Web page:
One way to enhance your frugal lifestyle is to establish a home food storage system. My family is building our food storage slowly, and we have close to four months of food storage available. Our goal is a year's worth of food, so we are well on our way to meeting our goal. The idea behind having food storage is to buy things when they are on sale and to store them just in case you need them later. Indeed, if you run into financial trouble later, being prepared with food storage can be helpful, since you will be able to use it to supplement your meal planning without having to buy as much with limited funds.
And while we never used our food storage during this pandemic, having extra food sure brought us peace of mind when news of lockdowns was all over and everyone was panicking and hoarding pasta.
While you don't need a year's worth of food storage to be successful, even a month or two can be helpful. Consider how much space you have in your home, and what sorts of items it is feasible for you to store. You need to be careful as you build your food storage, and go about it in a planned fashion. Here are seven tips for establishing a home food storage yourself:
Don't buy everything all at once: It can be expensive to purchase everything at once. Instead, build up your food storage a little bit at a time. Buy one or two extra food items each week when you go to the grocery store so you barely notice the extra cost of each trip. Get an extra bag of flour, or three or four extra cans of corn, each time you get groceries. By spending an extra $5 to $10 at the store each week, you can begin building food storage. You also won’t need to carry all that extra stuff into your house all at once.
Shop case lot sales: You also want to shop case lot sales. Many stores have them. You can buy items in bulk at these sales, and for good prices. Many stores have case lot sales twice a year. Figure out the schedule, and set aside a little bit of money so that you can buy items during a case lot sale. Keep an eye out for coupons that can work to lower the per-unit cost even further.
Buy things that you will actually eat: Food storage is no good if you won't eat the food. Consider buying things that you can use to make foods that you will consume. Also, consider the types of food that your body can eat. For example, storing wheat is a great idea since it lasts so long. However, if your body isn't used to digesting the food, there can be problems if you suddenly start eating it out of your food storage. Make sure you incorporate foods that you store into your diet so that your body can comfortably digest the food if you have to use your food storage.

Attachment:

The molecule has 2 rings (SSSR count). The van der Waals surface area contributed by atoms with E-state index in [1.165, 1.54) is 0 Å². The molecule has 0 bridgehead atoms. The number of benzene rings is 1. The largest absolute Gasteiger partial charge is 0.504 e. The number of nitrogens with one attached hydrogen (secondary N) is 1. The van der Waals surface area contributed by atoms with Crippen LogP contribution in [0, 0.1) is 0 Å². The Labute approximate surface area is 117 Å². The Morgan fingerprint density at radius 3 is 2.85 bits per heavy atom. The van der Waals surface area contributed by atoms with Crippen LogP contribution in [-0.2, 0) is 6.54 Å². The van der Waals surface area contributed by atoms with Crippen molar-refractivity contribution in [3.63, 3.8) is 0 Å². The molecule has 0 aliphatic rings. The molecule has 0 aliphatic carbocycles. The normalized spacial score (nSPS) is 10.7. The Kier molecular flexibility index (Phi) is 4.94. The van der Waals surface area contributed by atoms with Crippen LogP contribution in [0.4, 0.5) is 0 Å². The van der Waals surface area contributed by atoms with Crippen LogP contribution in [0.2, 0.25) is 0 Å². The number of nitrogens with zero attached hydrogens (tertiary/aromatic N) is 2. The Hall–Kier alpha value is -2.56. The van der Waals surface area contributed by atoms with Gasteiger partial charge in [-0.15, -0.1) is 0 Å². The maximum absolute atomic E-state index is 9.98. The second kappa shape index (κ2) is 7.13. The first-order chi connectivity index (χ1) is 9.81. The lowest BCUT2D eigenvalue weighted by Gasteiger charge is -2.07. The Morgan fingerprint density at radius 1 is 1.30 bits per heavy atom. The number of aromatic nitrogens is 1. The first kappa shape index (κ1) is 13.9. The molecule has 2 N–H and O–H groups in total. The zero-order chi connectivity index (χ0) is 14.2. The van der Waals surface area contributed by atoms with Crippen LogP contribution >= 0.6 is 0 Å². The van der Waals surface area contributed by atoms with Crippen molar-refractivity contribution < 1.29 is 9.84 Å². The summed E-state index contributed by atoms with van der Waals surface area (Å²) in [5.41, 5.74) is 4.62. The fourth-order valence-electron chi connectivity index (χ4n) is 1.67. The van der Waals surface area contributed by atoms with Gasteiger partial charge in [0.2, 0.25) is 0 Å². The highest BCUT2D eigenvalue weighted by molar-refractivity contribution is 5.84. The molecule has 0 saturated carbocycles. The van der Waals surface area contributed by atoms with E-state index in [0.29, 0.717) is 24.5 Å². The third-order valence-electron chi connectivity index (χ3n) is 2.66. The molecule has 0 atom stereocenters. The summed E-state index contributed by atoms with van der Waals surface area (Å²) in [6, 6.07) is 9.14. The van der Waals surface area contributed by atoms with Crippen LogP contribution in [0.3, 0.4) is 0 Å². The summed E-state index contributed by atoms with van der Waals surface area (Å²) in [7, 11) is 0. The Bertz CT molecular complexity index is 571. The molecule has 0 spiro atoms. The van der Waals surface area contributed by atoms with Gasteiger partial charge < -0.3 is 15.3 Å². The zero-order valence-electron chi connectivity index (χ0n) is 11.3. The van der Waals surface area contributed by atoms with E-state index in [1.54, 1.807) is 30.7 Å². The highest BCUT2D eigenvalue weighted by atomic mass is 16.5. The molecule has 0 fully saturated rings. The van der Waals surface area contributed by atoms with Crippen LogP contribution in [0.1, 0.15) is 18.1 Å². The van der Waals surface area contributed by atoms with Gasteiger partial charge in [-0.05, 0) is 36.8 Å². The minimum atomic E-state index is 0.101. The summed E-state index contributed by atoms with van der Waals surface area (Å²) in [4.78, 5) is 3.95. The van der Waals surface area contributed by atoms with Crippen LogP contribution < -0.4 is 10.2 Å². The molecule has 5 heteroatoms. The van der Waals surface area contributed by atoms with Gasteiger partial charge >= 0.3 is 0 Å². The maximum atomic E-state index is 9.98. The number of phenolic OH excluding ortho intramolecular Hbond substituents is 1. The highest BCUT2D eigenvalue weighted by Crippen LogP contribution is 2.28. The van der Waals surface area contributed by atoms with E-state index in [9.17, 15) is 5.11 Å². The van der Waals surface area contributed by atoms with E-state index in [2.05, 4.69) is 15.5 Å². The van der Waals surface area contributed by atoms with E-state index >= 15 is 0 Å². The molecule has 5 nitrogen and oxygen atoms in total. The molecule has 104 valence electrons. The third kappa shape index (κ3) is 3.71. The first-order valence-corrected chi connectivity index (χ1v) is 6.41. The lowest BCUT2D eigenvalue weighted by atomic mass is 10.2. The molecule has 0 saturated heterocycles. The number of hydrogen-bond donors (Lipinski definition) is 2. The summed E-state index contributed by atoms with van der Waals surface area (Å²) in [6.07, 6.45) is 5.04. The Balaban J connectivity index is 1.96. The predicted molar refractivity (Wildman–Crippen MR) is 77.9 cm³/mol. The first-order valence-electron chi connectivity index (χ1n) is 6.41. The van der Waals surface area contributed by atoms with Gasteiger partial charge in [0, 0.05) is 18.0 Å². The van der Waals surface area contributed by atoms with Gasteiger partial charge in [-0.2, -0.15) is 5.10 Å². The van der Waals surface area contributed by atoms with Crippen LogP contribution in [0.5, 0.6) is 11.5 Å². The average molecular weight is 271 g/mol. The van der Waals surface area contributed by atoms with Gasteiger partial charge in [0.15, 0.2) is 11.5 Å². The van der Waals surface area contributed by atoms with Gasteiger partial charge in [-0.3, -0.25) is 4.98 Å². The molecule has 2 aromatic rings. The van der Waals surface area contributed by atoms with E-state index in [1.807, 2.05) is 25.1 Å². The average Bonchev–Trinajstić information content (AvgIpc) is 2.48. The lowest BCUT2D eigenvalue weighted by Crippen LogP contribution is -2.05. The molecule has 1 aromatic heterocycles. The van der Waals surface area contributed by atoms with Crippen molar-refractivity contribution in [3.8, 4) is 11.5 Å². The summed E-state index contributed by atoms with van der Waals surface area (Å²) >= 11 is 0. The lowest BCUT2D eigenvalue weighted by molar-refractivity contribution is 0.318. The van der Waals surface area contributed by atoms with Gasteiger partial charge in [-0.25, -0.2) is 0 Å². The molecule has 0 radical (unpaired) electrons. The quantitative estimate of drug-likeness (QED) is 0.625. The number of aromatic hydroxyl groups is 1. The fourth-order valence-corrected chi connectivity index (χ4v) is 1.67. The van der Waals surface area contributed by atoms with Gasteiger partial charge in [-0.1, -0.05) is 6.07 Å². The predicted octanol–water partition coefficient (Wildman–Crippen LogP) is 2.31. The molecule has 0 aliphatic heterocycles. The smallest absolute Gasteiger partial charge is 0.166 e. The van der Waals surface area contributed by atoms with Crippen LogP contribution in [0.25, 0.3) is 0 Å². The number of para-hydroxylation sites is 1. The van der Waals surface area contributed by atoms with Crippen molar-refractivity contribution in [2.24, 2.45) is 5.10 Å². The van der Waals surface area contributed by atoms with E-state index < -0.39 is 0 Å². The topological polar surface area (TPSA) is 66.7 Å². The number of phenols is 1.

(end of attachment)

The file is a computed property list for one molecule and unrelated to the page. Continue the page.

Rotate your food storage items: Realize that there are some things that you shouldn't buy in bulk since they will go bad before you use them. Check expiration dates, and use items in your food storage regularly. I know of a few people who built up a home food storage only to not touch anything inside for 20 years. It’s safe to say that at least some of the stuff isn’t edible, so they’ve effectively wasted a ton of money.
You can set up a regular rotation so that you use items that are close to expiration, replacing them with items that are still good for longer. Get in the habit of using your food storage items in the order they expire, and you will keep items fresh, and keep them from going to waste.
Organize your food. Put them on shelves if possible: It’ll be extremely difficult to rotate your food based on the expiration date unless they are organized neatly. You also want to periodically look at what you have and be able to figure out what you own and still need to buy. If you don’t put everything neatly and stay organized, I guarantee you that you will end up wasting a bunch of food you spent your hard-earned money on.
Think of needs, not wants: You need to remember that a home food storage is used for times when you truly need your family to be fed. It would be amazing if you can have gourmet dinners in the midst of some type of food shortage, but you are better off figuring out how to make your food lasts instead. This means simple food and simple ingredients. Refrain but complex meals that take hours to prepare, especially if the stuff that will need a bunch of tools. Remember, in a true emergency, you might not have every kitchen gadget or even a sharp knife at your disposal.
Avoid adding a freezer to your home storage strategy: Many people immediately think of using a freezer as part of their home food storage. But while having a freezer is great for keeping food for longer periods of time in normal times, it’s not a good solution for bad times because you never know if you can keep the electricity running in a true emergency.
Anything that needs to be frozen will also go bad if you ever need to transport the food. There was a fire in the city we lived in and many of my friends were evacuated. Those who had food storage could take their food with them, but the stuff in the freezers had to be left behind.
In the end, no homes suffered serious structural damage but if things got worst, anything that was bought for the freezers would have been lost.
Establishing food storage is an essential part of frugal living. Start with what you can, and build slowly to ensure that you don't strain your budget. If you have a food storage system that is regularly rotated and used, you can build up one, three, six, or even 12 months' storage gradually and be prepared for times of economic difficulty.